Sweet Tooth’s Showrunners on the Heart of the Show and Changes From the Comic

Young actors from Netflix's Sweet Tooth dressed in costumes to make them look like a horse, a bear, a tiger, and a rhino.
The Animal Army.
Photo: Netflix

If you were just to list all the elements that make up the new Netflix show Sweet Tooth, you’d think it was just a bunch of random ideas thrown together. In fact, let’s test that theory: deer boy. Robert Downey Jr. Post-apocalypse. Animal army. DC Comics. Football star. Lord of the Rings. VR gaming. Weird, right? But actually not. Bringing those ultimately-not-random ideas together in a satisfying, logical way, is an impressive task, and it’s a job that fell to showrunners Jim Mickle and Beth Schwartz, who spoke to io9 last week.

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“The thing for me originally was the question [of] if you could make an apocalyptic story that took you to a place that you wanted to go, or actually gave you a little bit of a sense of hope or optimism,” Mickle told io9 over video. “Which felt like a rarity and felt like a real opportunity with a character like Gus.” Sweet Tooth—adapted from Jeff Lemire’s comic—is now on Netflix and tells the story of Gus (Christian Convery), a half deer-half boy who tries to survive in a post-apocalyptic world where beings like him are vilified and experimented on. He’s raised in isolation by his father (Will Forte) before heading out into a world he’s largely unprepared to face and unsure about.

The crew, lead by Gus.
The crew, lead by Gus.
Photo: Netflix

Schwartz thinks having Gus at the center of this story was a big help too. “The tone that I think that we kept throughout the whole season is just the heart and the hope from Gus,” she said. “He’s the anchor of the show. And I think everything kind of grew from that in terms of, you know, obviously the visual tone of everything just being stunning and gorgeous, but the heart of our characters and them feeling real and the scenes of trying to find a family. And I think that kind of became more important than the backdrop of the post-apocalypse.” Mickle added, “I think the world has gotten open to being able to mix genres and mix tones, and that’s been really fun and comfortable to play in. I’m a big fan of Korean cinema and just how they sort of take all those ingredients and mix them up into something new. And I feel like for a long time that was harder with American audiences, in a way, and now I feel like they’ve just gotten... maybe it’s because there’s just so much [content on] Netflix and you can sort of take really big shots and you can mix really dark stuff with fun stuff and humor, that gave us a much bigger canvas to play with.”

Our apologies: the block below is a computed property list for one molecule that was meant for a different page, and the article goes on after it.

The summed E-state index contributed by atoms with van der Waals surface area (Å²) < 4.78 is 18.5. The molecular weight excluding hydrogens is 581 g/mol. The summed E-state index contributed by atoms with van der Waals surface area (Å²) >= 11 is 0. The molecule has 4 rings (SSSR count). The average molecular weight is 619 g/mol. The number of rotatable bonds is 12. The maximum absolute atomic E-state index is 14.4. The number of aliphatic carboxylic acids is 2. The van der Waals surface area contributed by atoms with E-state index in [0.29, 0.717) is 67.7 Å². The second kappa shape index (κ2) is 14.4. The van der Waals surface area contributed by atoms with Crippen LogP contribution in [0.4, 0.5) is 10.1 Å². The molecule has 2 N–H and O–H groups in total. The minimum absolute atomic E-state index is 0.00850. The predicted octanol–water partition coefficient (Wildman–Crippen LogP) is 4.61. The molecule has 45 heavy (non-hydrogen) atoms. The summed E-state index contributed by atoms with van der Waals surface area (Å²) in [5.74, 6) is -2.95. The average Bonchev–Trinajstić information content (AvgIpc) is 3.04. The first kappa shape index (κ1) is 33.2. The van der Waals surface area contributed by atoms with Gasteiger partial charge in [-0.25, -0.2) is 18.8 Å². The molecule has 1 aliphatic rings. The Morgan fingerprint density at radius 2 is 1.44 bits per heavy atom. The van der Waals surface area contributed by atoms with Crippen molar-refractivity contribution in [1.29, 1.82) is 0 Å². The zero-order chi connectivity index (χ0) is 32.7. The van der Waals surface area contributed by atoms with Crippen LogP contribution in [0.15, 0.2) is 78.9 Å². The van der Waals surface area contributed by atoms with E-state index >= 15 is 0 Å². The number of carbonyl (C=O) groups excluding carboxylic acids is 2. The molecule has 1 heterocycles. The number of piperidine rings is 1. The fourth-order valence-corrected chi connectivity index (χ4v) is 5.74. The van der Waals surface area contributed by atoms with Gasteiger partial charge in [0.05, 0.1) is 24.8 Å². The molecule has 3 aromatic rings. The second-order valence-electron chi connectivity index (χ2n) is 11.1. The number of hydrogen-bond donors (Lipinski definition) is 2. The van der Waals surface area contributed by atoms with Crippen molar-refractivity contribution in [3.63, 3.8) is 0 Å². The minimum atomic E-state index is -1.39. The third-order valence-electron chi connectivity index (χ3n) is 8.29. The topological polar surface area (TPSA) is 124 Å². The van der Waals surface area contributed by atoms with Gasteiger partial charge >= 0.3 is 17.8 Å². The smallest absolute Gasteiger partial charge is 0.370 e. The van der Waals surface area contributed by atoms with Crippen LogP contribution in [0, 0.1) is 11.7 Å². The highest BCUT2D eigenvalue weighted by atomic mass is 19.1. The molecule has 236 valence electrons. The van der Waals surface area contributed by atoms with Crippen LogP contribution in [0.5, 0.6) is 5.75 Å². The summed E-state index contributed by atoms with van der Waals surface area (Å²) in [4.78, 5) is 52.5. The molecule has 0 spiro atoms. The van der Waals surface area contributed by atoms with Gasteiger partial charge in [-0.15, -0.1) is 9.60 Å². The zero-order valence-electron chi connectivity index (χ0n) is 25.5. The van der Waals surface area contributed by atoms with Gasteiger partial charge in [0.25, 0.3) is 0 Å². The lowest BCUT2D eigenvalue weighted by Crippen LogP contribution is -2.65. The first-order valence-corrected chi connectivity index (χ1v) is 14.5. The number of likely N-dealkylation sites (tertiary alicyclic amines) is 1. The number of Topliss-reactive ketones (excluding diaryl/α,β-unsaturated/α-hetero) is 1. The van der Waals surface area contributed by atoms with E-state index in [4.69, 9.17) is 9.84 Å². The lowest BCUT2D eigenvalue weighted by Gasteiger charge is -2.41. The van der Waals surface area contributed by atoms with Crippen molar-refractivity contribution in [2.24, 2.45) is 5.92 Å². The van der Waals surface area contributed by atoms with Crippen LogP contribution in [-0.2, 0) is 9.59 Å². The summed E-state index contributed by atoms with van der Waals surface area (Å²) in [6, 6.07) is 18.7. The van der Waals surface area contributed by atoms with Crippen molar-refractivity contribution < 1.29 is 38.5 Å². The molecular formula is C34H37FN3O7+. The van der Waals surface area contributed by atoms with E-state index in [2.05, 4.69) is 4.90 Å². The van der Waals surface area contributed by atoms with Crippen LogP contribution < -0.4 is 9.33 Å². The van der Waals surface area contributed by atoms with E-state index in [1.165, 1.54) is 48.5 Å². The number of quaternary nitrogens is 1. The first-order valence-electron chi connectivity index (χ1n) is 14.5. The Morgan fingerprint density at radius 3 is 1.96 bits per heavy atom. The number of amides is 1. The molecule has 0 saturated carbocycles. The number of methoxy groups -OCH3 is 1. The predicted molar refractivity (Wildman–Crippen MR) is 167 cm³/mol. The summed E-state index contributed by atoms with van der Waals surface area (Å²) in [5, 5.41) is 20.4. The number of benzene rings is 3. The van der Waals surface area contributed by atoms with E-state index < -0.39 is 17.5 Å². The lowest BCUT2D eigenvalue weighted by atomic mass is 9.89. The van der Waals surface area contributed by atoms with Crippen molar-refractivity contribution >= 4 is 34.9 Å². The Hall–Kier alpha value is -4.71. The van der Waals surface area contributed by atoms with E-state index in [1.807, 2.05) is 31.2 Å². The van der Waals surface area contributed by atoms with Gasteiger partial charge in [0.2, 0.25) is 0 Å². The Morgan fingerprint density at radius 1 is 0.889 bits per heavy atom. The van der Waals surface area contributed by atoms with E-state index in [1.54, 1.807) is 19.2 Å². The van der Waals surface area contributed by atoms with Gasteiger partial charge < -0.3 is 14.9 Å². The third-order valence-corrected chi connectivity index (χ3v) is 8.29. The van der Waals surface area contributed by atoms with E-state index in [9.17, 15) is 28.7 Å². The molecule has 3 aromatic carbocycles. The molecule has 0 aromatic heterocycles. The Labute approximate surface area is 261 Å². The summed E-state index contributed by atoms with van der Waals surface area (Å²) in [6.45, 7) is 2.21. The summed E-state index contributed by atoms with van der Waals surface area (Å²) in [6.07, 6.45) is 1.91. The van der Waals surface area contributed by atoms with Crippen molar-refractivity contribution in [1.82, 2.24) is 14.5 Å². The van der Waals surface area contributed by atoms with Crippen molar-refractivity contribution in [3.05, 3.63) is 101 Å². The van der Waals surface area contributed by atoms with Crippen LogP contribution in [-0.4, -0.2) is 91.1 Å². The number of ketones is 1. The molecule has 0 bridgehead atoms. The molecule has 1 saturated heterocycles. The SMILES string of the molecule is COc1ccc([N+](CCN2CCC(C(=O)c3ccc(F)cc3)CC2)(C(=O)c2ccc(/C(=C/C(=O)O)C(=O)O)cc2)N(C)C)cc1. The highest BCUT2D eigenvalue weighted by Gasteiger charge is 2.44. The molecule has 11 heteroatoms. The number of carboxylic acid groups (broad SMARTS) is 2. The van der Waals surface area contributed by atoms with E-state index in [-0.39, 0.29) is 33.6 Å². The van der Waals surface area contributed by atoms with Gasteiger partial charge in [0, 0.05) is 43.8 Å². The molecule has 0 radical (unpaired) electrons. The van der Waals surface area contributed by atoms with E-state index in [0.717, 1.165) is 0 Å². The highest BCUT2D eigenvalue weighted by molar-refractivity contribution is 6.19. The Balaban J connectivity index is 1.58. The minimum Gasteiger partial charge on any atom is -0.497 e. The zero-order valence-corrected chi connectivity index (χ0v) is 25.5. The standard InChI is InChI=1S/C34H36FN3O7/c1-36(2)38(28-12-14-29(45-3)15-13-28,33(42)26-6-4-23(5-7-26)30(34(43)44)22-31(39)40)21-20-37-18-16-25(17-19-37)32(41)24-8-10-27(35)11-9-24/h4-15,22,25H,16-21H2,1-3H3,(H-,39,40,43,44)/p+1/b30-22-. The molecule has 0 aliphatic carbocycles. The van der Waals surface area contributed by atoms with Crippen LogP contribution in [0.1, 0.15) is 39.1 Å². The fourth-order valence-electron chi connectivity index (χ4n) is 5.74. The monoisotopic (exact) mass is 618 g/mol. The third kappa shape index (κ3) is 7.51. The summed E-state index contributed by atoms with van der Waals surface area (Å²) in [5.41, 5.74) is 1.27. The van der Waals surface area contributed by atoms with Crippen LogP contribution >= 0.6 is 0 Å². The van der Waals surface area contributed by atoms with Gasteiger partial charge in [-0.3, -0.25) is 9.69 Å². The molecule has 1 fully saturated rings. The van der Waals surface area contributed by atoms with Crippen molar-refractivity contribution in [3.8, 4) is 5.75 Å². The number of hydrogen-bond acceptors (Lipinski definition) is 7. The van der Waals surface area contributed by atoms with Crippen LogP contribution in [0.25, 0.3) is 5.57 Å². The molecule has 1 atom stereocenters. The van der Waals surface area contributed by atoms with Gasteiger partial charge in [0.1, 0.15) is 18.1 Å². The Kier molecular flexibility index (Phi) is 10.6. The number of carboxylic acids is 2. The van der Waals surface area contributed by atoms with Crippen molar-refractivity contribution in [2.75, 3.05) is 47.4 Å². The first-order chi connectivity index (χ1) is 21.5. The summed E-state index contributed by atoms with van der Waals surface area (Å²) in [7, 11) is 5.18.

Mickle had been a fan of Lemire’s DC Comic for a while but didn’t even know it was on the table for adaptation until he took a meeting with Susan and Robert Downey Jr. “I had been talking to them about some other projects and ... they brought it up like ‘We’re thinking about this for television. What does that look like?” he said. “So it started from there and they were incredibly supportive from the get-go.” Schwartz added, “Once I joined, they were incredibly collaborative and involved in pretty much every stage of the show. We would send them our story docs and they’d give notes and our scripts and all the way up into shooting. They had Amanda [Burrell] and Evan [Moore], two of their executives, on the ground in New Zealand helping produce. And in casting. Honestly, they’re our partners in everything.”

Gus and his father, played by Will Forte.
Gus and his father, played by Will Forte.
Photo: Netflix